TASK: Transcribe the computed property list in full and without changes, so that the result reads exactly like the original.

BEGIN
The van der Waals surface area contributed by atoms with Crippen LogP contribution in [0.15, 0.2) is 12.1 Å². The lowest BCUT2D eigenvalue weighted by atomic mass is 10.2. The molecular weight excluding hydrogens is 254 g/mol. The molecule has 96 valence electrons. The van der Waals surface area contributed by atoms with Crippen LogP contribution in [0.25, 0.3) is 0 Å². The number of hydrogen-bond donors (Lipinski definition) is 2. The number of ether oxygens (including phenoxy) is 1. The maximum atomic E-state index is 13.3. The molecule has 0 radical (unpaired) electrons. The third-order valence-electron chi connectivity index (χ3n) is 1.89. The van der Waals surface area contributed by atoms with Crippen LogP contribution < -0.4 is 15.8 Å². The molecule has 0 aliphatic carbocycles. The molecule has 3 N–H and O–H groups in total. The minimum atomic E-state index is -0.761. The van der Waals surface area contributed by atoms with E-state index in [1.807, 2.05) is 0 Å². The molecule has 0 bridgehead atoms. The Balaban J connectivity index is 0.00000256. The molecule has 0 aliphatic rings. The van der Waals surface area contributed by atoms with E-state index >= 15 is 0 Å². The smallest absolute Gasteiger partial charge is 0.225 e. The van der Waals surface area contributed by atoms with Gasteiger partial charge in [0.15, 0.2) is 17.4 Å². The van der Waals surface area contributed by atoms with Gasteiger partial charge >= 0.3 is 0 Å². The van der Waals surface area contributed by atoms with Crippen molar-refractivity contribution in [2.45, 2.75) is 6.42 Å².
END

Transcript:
The van der Waals surface area contributed by atoms with Crippen LogP contribution in [0.15, 0.2) is 12.1 Å². The lowest BCUT2D eigenvalue weighted by atomic mass is 10.2. The molecular weight excluding hydrogens is 254 g/mol. The molecule has 96 valence electrons. The van der Waals surface area contributed by atoms with Crippen LogP contribution in [0.25, 0.3) is 0 Å². The number of hydrogen-bond donors (Lipinski definition) is 2. The number of ether oxygens (including phenoxy) is 1. The maximum atomic E-state index is 13.3. The molecule has 0 radical (unpaired) electrons. The third-order valence-electron chi connectivity index (χ3n) is 1.89. The van der Waals surface area contributed by atoms with Crippen LogP contribution < -0.4 is 15.8 Å². The molecule has 0 aliphatic carbocycles. The molecule has 3 N–H and O–H groups in total. The minimum atomic E-state index is -0.761. The van der Waals surface area contributed by atoms with E-state index in [1.807, 2.05) is 0 Å². The molecule has 0 bridgehead atoms. The Balaban J connectivity index is 0.00000256. The molecule has 0 aliphatic rings. The van der Waals surface area contributed by atoms with E-state index >= 15 is 0 Å². The smallest absolute Gasteiger partial charge is 0.225 e. The van der Waals surface area contributed by atoms with Gasteiger partial charge in [0.15, 0.2) is 17.4 Å². The van der Waals surface area contributed by atoms with Gasteiger partial charge >= 0.3 is 0 Å². The van der Waals surface area contributed by atoms with Crippen molar-refractivity contribution in [2.45, 2.75) is 6.42 Å².